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New climate plan launched

A farmer harvests his rice crop earlier this year in Kandal province. Yesterday, a $5 million, five-year project was launched to achieve food security in four of the Kingdoms provinces.
A farmer harvests his rice crop earlier this year in Kandal province. Yesterday, a $5 million, five-year project was launched to achieve food security in four of the Kingdoms provinces. Vireak Mai

New climate plan launched

The Environment Ministry in cooperation with the Food and Agriculture Organization of the United Nations (FAO) yesterday launched a $5 million, five-year plan to mitigate the effects of climate change on rural communities in four Cambodian provinces.

The Life and Nature project will see $5.2 million pumped into watershed management projects designed to achieve food security in the provinces of Siem Reap, Kampong Thom, Preah Vihear and Ratanakkiri.

The projects are intended to cover 60,000 hectares of land and assist more than 10,000 people.

FAO chief technical adviser Dr Stacy Crevello yesterday said Cambodia is extremely vulnerable to the effects of climate change, with food security problems likely to worsen in the future.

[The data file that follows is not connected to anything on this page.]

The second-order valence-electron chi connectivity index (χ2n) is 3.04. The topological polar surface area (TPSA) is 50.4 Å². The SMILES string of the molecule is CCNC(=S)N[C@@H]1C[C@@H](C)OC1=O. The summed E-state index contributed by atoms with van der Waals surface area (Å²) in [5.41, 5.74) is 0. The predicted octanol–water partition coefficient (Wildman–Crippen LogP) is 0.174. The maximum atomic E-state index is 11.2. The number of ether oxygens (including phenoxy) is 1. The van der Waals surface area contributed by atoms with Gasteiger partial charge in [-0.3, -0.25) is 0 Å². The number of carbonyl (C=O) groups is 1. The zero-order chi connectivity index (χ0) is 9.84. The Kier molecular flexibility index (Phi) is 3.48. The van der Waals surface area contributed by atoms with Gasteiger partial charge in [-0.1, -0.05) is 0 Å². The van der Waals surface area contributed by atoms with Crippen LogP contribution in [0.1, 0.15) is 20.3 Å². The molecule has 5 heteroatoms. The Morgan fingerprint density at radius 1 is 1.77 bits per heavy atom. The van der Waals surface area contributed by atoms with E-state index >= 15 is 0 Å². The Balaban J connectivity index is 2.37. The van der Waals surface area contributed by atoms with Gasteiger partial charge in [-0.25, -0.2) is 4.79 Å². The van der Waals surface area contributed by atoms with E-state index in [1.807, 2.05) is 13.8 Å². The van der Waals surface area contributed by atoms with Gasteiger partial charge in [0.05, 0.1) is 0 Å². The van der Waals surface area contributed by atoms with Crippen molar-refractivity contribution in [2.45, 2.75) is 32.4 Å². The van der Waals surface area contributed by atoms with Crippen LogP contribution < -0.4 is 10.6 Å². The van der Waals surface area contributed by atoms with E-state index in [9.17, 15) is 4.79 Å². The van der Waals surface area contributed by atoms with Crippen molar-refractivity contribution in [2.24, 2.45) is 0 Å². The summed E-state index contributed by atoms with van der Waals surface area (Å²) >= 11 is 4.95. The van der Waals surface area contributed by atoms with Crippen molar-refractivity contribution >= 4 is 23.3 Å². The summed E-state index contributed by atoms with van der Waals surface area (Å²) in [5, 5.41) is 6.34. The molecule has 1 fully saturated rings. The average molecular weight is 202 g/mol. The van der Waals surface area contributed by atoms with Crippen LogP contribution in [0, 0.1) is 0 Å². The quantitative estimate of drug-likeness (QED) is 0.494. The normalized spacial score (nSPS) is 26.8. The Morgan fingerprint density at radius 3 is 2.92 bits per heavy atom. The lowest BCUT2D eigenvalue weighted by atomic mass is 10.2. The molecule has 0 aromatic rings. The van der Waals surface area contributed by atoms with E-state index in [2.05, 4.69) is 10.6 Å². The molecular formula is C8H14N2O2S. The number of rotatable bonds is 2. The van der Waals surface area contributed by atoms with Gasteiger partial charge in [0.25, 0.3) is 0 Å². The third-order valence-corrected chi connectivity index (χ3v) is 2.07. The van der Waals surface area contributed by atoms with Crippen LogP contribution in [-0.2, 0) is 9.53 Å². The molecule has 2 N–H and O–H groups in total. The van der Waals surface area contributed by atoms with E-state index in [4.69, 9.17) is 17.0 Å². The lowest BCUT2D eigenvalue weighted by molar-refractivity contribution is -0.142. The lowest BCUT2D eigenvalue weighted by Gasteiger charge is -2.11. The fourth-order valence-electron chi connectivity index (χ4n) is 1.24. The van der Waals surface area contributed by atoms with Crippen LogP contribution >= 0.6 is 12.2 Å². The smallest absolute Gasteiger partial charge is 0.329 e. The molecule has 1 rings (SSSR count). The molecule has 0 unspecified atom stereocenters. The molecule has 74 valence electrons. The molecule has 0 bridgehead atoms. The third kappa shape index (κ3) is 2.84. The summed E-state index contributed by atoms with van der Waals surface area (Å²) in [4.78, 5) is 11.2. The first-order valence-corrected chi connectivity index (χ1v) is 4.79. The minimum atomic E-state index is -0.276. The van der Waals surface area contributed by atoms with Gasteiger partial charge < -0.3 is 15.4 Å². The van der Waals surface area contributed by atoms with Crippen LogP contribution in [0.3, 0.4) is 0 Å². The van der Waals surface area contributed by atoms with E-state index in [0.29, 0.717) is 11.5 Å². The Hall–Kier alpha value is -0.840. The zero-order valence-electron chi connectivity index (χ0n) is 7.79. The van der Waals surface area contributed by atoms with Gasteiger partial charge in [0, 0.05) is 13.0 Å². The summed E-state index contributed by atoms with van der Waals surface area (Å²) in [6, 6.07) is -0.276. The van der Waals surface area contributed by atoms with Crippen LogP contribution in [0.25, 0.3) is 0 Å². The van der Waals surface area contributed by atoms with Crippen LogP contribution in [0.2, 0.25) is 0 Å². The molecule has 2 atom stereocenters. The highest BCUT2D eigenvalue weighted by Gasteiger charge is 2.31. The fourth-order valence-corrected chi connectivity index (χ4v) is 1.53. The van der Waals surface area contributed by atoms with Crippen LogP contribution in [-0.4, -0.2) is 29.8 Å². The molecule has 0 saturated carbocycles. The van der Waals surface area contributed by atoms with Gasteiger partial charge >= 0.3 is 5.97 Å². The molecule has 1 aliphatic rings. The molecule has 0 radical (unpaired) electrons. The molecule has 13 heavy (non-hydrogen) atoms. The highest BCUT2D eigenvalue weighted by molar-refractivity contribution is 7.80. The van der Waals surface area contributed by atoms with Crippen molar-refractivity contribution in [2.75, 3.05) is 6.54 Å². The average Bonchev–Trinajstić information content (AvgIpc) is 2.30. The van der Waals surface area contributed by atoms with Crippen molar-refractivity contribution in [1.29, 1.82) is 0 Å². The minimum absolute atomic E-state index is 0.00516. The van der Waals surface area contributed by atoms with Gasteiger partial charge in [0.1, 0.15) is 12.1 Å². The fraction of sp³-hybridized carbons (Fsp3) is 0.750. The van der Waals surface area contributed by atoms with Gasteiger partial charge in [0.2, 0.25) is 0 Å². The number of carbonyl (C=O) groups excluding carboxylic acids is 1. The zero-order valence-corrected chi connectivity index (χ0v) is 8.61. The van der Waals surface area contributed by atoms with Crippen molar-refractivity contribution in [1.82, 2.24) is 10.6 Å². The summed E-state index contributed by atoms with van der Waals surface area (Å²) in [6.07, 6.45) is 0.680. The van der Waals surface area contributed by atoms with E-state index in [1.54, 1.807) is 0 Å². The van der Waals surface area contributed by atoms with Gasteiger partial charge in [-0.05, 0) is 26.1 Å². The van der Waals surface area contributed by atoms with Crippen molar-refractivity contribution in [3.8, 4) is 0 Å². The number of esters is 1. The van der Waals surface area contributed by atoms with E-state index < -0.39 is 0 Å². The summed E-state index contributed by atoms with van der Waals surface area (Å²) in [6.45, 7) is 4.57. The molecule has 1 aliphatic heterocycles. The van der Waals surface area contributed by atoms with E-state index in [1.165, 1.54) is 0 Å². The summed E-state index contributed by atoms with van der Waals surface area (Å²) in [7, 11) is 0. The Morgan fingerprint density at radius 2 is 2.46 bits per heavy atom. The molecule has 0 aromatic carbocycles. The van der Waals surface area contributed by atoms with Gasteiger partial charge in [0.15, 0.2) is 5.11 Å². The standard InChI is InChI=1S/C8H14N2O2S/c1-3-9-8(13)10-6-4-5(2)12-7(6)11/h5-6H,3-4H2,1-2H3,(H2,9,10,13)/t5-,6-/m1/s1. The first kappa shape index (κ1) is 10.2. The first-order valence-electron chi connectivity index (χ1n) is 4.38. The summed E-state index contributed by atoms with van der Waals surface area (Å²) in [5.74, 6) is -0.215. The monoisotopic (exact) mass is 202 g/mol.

“Climate change will reduce agricultural products and cause negative effects to the livelihoods of vulnerable groups.

Most women in rural areas depend on crop collection for food in the household, and nominal wages for living,” she said.

According to Environment Ministry deputy director general Kim Nong, the scheme is intended to cater to the needs of impoverished people better than previous unsuccessful initiatives, such as a multimillion dollar attempt to address poverty among people living around Tonle Sap lake.

“After that project ended, poor communities remained poor, clearly showing that the project did not respond to the requests or needs among those communities,” he said.

The executive director of the NGO Forum on Cambodia, Tek Vannara, echoed Nong’s expectation that the new project would be superior to those of the past.

“Previous projects have only been implemented on the national level, with no direct training for local communities,” Vannara said.

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